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New Research Project Underway: Determining bacteria and turbidity sources to inform management and outreach across the Edisto Island Watershed

Researchers from Clemson University and the University of South Carolina Beaufort, led by Dr. Amy Scaroni (Clemson), received a grant from the South Carolina Sea Grant Consortium in May 2024 to continue their efforts to study water quality across the Edisto Island watershed. Two of the key recommendations of the Edisto Island Watershed Plan were to :

To address these recommendations, the research team will be collecting water samples from across the watershed on a monthly basis, beginning in June 2024 and ending in May 2025. Water samples will be used to conduct a microbial source tracking analysis, which is a special technique to extract DNA from bacteria found in water and determine whether the source of the bacteria is human, dog, bird, or ruminant (cow/deer).  This will help to determine where septic systems are causing bacteria issues, and where other sources are contributing to the problem. Water samples will also be tested to measure the amount of total suspended solids and Chlorphyll a (a proxy for nutrients) they contain. This will help to determine whether sediment from erosion or nutrient runoff from land is causing the turbidity impairments.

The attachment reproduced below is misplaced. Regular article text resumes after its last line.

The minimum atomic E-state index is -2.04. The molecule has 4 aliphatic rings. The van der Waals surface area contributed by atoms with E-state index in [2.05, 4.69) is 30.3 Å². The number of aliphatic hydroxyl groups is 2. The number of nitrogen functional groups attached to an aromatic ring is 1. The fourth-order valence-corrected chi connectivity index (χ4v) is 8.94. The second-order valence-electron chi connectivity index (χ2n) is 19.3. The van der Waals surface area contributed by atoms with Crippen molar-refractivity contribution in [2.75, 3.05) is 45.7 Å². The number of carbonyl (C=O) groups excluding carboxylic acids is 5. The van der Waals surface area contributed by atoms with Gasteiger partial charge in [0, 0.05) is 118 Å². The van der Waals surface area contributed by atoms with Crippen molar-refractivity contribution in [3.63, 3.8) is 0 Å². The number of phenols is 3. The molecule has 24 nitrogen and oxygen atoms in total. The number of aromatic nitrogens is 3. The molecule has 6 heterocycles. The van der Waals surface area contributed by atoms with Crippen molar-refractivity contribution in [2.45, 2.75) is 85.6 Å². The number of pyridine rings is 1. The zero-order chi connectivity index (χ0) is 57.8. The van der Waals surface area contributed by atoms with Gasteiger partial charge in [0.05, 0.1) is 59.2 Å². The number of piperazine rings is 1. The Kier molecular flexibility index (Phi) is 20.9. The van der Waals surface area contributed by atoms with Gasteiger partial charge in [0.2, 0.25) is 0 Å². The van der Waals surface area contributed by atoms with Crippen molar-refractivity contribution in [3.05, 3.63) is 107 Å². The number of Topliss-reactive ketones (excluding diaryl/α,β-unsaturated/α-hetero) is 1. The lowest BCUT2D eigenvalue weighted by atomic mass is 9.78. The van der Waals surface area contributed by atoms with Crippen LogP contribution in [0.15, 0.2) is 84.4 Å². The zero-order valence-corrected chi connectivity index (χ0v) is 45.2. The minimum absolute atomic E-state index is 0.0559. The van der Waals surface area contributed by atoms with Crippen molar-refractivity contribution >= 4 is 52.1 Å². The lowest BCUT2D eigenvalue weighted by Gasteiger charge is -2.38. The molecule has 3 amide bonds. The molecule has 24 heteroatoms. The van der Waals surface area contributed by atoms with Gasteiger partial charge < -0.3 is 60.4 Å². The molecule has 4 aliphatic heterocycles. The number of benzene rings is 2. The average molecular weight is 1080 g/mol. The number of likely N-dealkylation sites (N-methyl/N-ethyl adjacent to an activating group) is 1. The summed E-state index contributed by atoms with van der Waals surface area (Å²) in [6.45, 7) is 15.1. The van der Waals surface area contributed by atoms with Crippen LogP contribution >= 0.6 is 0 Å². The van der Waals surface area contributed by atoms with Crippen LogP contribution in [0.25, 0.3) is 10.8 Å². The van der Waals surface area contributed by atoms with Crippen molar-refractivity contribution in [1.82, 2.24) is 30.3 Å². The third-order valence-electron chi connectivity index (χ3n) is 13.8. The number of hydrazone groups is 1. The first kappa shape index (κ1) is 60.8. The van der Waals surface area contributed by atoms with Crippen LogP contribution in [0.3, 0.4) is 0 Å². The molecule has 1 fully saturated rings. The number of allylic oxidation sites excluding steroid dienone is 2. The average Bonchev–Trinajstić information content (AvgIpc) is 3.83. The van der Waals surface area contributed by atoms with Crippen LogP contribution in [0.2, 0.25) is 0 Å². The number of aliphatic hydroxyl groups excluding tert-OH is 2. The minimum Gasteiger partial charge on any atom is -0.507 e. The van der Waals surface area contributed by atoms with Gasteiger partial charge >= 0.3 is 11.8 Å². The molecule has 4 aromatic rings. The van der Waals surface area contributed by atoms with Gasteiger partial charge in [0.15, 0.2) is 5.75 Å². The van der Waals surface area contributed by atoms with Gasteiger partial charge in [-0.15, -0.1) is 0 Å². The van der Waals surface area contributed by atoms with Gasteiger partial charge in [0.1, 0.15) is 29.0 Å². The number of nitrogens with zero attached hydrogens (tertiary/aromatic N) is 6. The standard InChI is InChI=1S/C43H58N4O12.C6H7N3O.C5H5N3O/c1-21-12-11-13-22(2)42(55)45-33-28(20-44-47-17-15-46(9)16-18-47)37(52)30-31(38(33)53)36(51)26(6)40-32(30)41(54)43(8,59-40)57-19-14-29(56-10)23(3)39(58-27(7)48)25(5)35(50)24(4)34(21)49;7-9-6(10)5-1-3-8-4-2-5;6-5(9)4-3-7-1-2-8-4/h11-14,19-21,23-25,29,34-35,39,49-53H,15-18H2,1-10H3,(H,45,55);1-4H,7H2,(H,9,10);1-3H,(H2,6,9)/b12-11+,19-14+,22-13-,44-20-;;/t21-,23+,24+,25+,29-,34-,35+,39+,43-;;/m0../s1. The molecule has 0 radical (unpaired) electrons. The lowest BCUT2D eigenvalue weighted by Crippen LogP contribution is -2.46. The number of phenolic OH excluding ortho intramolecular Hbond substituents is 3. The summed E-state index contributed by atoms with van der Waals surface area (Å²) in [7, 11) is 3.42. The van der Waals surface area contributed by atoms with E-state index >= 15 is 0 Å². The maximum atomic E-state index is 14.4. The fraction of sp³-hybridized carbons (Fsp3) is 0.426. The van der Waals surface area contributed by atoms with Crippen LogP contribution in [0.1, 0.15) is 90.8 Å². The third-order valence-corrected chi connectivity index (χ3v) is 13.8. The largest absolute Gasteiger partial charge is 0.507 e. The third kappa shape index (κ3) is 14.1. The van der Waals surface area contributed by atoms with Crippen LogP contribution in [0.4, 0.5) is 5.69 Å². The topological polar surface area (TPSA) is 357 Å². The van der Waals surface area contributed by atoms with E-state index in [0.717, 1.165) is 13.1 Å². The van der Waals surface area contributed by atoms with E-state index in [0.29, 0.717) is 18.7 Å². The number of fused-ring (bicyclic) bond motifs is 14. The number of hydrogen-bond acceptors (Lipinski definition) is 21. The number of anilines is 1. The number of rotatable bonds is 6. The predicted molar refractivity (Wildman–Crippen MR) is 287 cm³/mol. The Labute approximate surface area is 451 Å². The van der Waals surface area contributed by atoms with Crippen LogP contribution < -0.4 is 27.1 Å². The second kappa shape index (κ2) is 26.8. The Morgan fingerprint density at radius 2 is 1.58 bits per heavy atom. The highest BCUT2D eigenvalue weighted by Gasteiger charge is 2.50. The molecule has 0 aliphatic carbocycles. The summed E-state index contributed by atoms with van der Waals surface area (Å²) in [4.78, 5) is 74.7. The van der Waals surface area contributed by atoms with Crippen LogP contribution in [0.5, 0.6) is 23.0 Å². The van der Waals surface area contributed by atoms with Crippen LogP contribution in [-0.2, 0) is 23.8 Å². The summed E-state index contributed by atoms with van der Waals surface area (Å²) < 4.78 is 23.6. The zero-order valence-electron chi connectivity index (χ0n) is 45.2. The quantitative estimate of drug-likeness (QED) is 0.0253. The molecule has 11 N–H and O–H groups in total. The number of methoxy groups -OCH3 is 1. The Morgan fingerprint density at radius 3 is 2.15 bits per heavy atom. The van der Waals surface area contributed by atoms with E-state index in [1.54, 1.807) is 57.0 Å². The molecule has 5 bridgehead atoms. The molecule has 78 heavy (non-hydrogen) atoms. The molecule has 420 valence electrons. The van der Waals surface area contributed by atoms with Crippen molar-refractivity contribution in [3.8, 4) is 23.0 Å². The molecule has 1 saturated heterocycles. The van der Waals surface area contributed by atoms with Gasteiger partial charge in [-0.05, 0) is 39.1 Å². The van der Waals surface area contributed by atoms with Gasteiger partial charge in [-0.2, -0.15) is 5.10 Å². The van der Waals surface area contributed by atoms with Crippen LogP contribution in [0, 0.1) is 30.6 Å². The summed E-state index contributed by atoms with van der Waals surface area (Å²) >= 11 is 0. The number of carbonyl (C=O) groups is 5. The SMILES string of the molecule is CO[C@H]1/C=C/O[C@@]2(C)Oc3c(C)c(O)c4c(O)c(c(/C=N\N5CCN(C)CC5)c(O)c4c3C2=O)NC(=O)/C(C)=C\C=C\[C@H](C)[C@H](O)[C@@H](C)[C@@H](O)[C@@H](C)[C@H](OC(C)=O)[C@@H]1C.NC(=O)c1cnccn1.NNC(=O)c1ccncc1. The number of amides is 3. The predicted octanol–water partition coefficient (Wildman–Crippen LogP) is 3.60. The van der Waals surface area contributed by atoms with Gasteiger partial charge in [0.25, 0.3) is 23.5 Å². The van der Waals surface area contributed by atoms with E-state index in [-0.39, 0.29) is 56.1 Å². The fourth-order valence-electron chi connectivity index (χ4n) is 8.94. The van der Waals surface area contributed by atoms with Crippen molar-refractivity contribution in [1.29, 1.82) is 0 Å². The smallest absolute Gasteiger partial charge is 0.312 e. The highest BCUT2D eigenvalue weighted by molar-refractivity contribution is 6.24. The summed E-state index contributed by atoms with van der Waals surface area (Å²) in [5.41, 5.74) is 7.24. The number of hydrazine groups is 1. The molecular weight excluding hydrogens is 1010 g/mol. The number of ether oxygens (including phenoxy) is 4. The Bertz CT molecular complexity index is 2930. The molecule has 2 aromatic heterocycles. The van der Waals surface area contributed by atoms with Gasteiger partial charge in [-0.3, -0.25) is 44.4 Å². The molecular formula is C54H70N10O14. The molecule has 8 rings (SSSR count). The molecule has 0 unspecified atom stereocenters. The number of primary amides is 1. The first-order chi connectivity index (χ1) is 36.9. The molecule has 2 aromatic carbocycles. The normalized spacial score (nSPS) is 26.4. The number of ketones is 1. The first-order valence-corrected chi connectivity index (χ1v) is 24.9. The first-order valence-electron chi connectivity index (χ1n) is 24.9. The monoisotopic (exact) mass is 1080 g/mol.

Once the data has been collected and analyzed, the project team will present their results at local events and partner with Clemson Extension to create educational materials to share with the community.

For questions about this South Carolina Sea Grant funded project, contact Dr. Amy Scaroni with Clemson University's Baruch Institute of Coastal Ecology and Forest Science.